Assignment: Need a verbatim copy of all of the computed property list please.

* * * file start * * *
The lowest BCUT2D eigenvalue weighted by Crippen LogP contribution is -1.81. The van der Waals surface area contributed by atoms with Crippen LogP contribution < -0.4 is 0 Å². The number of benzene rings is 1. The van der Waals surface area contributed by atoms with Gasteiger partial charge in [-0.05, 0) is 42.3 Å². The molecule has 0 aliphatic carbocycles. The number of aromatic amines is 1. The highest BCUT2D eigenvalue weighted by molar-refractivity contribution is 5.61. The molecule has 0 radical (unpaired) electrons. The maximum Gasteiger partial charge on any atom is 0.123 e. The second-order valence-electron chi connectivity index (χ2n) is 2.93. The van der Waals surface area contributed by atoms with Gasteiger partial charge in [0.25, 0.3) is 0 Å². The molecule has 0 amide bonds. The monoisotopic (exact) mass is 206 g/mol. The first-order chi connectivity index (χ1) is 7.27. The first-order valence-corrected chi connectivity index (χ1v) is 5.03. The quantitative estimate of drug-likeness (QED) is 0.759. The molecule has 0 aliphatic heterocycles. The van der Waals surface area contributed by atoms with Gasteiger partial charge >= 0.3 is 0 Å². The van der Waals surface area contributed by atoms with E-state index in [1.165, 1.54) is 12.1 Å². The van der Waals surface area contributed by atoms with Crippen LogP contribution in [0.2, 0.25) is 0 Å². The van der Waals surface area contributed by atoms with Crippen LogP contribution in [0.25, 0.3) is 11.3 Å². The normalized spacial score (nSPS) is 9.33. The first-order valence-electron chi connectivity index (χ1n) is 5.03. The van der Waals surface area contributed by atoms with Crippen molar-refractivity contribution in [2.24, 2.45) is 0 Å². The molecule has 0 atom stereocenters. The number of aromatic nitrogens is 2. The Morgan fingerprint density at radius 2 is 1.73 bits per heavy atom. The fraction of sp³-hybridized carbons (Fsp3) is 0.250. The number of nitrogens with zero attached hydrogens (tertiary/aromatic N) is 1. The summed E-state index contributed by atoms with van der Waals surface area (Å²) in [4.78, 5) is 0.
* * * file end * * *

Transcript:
The lowest BCUT2D eigenvalue weighted by Crippen LogP contribution is -1.81. The van der Waals surface area contributed by atoms with Crippen LogP contribution < -0.4 is 0 Å². The number of benzene rings is 1. The van der Waals surface area contributed by atoms with Gasteiger partial charge in [-0.05, 0) is 42.3 Å². The molecule has 0 aliphatic carbocycles. The number of aromatic amines is 1. The highest BCUT2D eigenvalue weighted by molar-refractivity contribution is 5.61. The molecule has 0 radical (unpaired) electrons. The maximum Gasteiger partial charge on any atom is 0.123 e. The second-order valence-electron chi connectivity index (χ2n) is 2.93. The van der Waals surface area contributed by atoms with Gasteiger partial charge in [0.25, 0.3) is 0 Å². The molecule has 0 amide bonds. The monoisotopic (exact) mass is 206 g/mol. The first-order chi connectivity index (χ1) is 7.27. The first-order valence-corrected chi connectivity index (χ1v) is 5.03. The quantitative estimate of drug-likeness (QED) is 0.759. The molecule has 0 aliphatic heterocycles. The van der Waals surface area contributed by atoms with Gasteiger partial charge >= 0.3 is 0 Å². The van der Waals surface area contributed by atoms with E-state index in [1.165, 1.54) is 12.1 Å². The van der Waals surface area contributed by atoms with Crippen LogP contribution in [0.2, 0.25) is 0 Å². The van der Waals surface area contributed by atoms with Crippen LogP contribution in [0.25, 0.3) is 11.3 Å². The normalized spacial score (nSPS) is 9.33. The first-order valence-electron chi connectivity index (χ1n) is 5.03. The van der Waals surface area contributed by atoms with Crippen molar-refractivity contribution in [2.24, 2.45) is 0 Å². The molecule has 0 atom stereocenters. The number of aromatic nitrogens is 2. The Morgan fingerprint density at radius 2 is 1.73 bits per heavy atom. The fraction of sp³-hybridized carbons (Fsp3) is 0.250. The number of nitrogens with zero attached hydrogens (tertiary/aromatic N) is 1. The summed E-state index contributed by atoms with van der Waals surface area (Å²) in [4.78, 5) is 0.